On Monday, a new blog post of mine went live on my company’s website! You can read it there, or in the space below. Exciting stuff! – Joanna
What started out as something only a small group of devoted quantified selfers cared about was the hot topic at CES 2013. Whether you want to call it quantified self, connected health, or wearable health – it’s a space to watch.
I’m a quantified self enthusiast. I’ve owned two Fitbits, have been using some combination of paper, apps, and internet to track food and exercise for a few years now, and currently own the Jawbone UP. As I’ve watched the wearable health space explode in the last six months, I’ve been thinking a lot about what makes a good wearable health system. The way I see it, a wearable health system can be broken down into three parts: the device, the data, and the experience.
In some ways, the device is very important – after all, it’s often the only part of the system that others can see. Perhaps because of this, the newest device designs seem to be trying to take a fashion-angle with their devices: the Fitbit Flex, Misfit Shine, and the new BodyMedia system will come in bright colors or with “jewelry-like” accessories. But what I think is more important than being fashion-forward is designing the devices for wearability. When I had the Fitbit Ultra, it annoyed me to no end that every time I changed from work clothes to workout gear, I had to remember to move my Fitbit, or lose credit during my most active times. My relationship with Fitbit ultimately ended when I lost my device for the second time simply walking around town. These days, I prefer the wristband style of the Jawbone UP and Nike FuelBand, because I can wear it all day without even thinking about it. Another key to wearability is how the device communicates with its wearer. UP has gone to one extreme by having no screen on it’s device – any communication to the wearer comes through vibrations. The Misfit Shine and FitBit Flex are somewhere in the middle – instead of showing specific stats, they use LEDs to give you an overall impression of your progress towards a goal. It remains to be seen if people will feel like they need on-device feedback, or if we’ll see screens and lights fading to the background.
As important as the device is the data it collects. Nearly every new wearable health device has the ability to track multiple kinds of data (e.g., steps, stairs, sleep) over extended periods of time, and output graphs of it. But beyond clever graphics and comparisons (“you walked the equivalent of the Golden Gate bridge just now!”), I think the real magic is when the data is interpreted for you. Jawbone’s UP claims to have an ‘insight engine’ that “discover[s] hidden connections and patterns in your day-to-day activities.” My experience has been that some of these insights are indeed quite motivating; for example, this message last week helped motivate me to go on a run that afternoon.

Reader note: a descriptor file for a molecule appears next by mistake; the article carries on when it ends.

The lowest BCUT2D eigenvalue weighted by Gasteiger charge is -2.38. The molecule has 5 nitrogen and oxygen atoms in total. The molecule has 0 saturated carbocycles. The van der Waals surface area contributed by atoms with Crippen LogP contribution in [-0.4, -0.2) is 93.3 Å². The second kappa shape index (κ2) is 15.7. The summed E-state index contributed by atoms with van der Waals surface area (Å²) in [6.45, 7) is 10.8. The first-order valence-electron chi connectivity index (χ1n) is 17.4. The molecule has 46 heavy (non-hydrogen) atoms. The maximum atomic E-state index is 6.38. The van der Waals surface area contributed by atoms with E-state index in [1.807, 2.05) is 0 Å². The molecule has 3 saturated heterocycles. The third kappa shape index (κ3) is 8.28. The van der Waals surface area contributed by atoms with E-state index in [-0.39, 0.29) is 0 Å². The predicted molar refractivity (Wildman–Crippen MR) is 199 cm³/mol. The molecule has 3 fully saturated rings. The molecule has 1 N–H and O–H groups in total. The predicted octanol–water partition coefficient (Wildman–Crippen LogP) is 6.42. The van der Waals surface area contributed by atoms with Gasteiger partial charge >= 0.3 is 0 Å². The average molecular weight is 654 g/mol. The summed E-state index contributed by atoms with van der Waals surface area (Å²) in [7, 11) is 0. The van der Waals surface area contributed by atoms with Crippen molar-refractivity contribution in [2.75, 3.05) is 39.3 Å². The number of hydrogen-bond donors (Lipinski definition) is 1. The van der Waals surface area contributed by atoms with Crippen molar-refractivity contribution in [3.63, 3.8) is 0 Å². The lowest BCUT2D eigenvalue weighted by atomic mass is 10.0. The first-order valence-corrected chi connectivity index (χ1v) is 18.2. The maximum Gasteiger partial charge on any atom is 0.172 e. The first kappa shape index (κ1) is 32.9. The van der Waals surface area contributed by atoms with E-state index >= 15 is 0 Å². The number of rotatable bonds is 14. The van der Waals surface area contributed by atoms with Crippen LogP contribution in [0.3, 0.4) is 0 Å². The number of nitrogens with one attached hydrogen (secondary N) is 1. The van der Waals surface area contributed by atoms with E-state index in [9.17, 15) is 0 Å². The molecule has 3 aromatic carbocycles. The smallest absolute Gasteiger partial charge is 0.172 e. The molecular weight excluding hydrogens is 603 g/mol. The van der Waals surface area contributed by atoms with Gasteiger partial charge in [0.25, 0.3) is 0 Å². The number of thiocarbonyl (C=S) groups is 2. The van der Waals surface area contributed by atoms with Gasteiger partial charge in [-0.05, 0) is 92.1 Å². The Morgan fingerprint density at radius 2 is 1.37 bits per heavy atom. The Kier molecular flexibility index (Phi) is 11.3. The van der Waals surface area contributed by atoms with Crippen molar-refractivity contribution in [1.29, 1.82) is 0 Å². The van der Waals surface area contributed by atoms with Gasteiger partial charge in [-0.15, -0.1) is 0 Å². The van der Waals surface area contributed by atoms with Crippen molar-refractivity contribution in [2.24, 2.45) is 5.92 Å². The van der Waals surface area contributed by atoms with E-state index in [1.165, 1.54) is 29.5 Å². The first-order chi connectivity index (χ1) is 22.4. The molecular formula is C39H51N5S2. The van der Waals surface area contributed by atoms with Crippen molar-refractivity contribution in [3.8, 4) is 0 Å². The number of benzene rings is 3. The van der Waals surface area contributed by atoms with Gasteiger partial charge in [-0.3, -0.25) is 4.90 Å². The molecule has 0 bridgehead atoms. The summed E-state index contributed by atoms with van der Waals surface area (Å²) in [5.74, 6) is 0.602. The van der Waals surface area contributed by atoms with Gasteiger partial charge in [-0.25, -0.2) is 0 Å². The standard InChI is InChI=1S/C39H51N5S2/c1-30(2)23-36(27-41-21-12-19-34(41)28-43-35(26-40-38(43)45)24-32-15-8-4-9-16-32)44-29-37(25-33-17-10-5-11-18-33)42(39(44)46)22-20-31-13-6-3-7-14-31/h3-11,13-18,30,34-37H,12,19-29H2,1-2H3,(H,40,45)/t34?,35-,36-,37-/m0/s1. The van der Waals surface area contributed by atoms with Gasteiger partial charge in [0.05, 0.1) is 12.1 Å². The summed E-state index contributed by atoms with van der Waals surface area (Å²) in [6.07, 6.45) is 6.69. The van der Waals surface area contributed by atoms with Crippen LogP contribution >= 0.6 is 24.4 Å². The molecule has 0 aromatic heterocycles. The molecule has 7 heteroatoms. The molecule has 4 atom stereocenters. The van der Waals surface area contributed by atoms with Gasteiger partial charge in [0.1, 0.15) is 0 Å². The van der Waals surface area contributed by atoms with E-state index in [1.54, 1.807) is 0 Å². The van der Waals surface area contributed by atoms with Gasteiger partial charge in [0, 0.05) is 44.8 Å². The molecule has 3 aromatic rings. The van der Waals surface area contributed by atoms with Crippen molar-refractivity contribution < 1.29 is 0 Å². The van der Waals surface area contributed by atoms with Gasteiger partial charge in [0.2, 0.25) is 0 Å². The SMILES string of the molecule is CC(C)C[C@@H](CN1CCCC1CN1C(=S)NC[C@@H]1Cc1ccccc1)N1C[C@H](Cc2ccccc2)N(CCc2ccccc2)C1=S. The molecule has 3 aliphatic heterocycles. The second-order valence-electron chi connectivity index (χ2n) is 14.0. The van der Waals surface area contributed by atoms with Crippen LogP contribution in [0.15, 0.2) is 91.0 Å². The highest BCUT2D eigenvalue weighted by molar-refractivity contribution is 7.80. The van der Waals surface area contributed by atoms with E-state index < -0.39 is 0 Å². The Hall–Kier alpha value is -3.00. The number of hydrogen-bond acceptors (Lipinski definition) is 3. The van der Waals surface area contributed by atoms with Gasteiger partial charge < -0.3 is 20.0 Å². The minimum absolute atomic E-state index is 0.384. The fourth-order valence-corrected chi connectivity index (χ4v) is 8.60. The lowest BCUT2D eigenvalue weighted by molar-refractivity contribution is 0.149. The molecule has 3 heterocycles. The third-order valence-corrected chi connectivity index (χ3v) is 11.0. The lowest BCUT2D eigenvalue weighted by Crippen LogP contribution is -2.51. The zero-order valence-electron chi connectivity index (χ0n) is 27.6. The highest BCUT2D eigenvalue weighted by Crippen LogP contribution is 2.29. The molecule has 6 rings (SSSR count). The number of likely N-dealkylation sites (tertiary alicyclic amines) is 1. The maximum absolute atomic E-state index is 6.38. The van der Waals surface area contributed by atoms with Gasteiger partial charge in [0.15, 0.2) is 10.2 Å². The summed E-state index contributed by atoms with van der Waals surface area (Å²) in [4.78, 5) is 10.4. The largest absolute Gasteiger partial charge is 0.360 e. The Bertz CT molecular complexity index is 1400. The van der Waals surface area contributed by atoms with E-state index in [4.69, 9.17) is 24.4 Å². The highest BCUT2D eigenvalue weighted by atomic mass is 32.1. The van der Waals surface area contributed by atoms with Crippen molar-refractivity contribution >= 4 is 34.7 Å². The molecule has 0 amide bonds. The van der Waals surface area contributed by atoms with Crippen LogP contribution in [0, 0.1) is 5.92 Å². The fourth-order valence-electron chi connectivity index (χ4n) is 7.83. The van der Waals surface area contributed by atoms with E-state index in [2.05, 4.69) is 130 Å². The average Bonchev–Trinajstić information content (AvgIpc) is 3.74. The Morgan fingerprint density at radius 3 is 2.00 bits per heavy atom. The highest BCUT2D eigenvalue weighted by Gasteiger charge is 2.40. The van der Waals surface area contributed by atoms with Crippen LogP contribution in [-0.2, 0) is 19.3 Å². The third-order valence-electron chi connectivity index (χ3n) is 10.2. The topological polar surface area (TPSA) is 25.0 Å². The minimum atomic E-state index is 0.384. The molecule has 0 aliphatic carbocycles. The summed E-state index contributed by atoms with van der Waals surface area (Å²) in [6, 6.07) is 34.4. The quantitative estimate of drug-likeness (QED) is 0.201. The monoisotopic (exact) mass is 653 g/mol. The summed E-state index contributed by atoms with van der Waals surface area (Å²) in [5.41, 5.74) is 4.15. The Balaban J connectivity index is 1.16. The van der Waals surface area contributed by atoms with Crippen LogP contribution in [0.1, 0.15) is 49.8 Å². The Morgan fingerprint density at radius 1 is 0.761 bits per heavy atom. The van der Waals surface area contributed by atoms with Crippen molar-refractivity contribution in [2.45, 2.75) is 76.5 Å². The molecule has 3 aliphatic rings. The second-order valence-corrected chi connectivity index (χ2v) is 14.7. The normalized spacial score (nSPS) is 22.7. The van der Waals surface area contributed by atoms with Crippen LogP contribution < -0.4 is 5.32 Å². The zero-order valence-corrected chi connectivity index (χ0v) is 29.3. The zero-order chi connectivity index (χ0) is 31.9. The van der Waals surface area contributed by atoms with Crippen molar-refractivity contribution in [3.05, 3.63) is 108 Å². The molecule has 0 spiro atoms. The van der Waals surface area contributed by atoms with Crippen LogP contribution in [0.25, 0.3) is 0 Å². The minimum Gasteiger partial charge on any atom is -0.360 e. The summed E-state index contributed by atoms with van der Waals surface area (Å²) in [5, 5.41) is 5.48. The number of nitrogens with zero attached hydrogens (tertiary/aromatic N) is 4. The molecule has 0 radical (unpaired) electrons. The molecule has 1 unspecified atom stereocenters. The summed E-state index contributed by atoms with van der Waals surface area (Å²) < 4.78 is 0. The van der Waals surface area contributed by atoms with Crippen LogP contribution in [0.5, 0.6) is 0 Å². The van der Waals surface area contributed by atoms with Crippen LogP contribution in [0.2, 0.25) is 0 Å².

Others seem like they have little to do with my specific data set: this message about sugary drinks seemed particularly unhelpful given that I rarely drink sweetened beverages (and the UP should know that, since I use it to track food).
UP’s system isn’t perfect, but I love the direction it is headed in, and I hope more wearable health players will incorporate targeted feedback into their offerings.
In addition to providing more interpretation of data, wearable health makers will also need to address the fact that data gets stale. After wearing a device for a while, the data that was interesting to you when you started out is no longer valuable. By the time you’ve worn your device for a few months, you know what your average steps are (~6900), which days you walk a lot (Saturday and Sunday) and a little (Monday), and it’s no longer enough to see the same stats. To keep the data interesting, I suspect that wearable health makers will need to differentiate with the experience.
To me, the experience – on the device, apps, and online – is probably the most important aspect of a wearable health system. When I say experience, I don’t necessarily mean the experience of using the device, or the data as a standalone, but the experience one has using the entire system for a length of time. (Interestingly, the current wearable health darling, Misfit Shine, says almost nothing about their online or app experience in their Indiegogo campaign).
One thing that enables a great experience is integration, or allowing data to be brought in from or sent out to other trackers. Integration is key, because you can bet that the majority of people who are tracking steps and sleep are also interested in weight, calories, and other bits of data. Right now, Fitbit might be the winner for integration; it takes in weight data from the Withings scale, and plays nicely in both directions with activity apps like MapMyRun and food tracking apps like Lose It! But where Fitbit wins on integration, Nike wins on what I think is the second enabler of a great experience, gamification. With their new game platform, NikeFuel Missions, they’re going beyond badges and challenges and using traditional video game strategies – avatars, narratives, and levels – to motivate people to get active in real life. Nike recently released a video previewing the NikeFuel Missions, and while the details are still very much in the air, I’m excited to see where it goes. If the recent success of Zombies, Run!, the $8 app that tells an audio-based zombie fighting storyline as you run, is any indicator, gamification is going to be big in the future of wearable health.
The wearable health space is huge right now, with new players coming to the market every day. As the space gets more crowded, I’ll be looking for the folks who can differentiate with device wearability, insight engines, and gamification.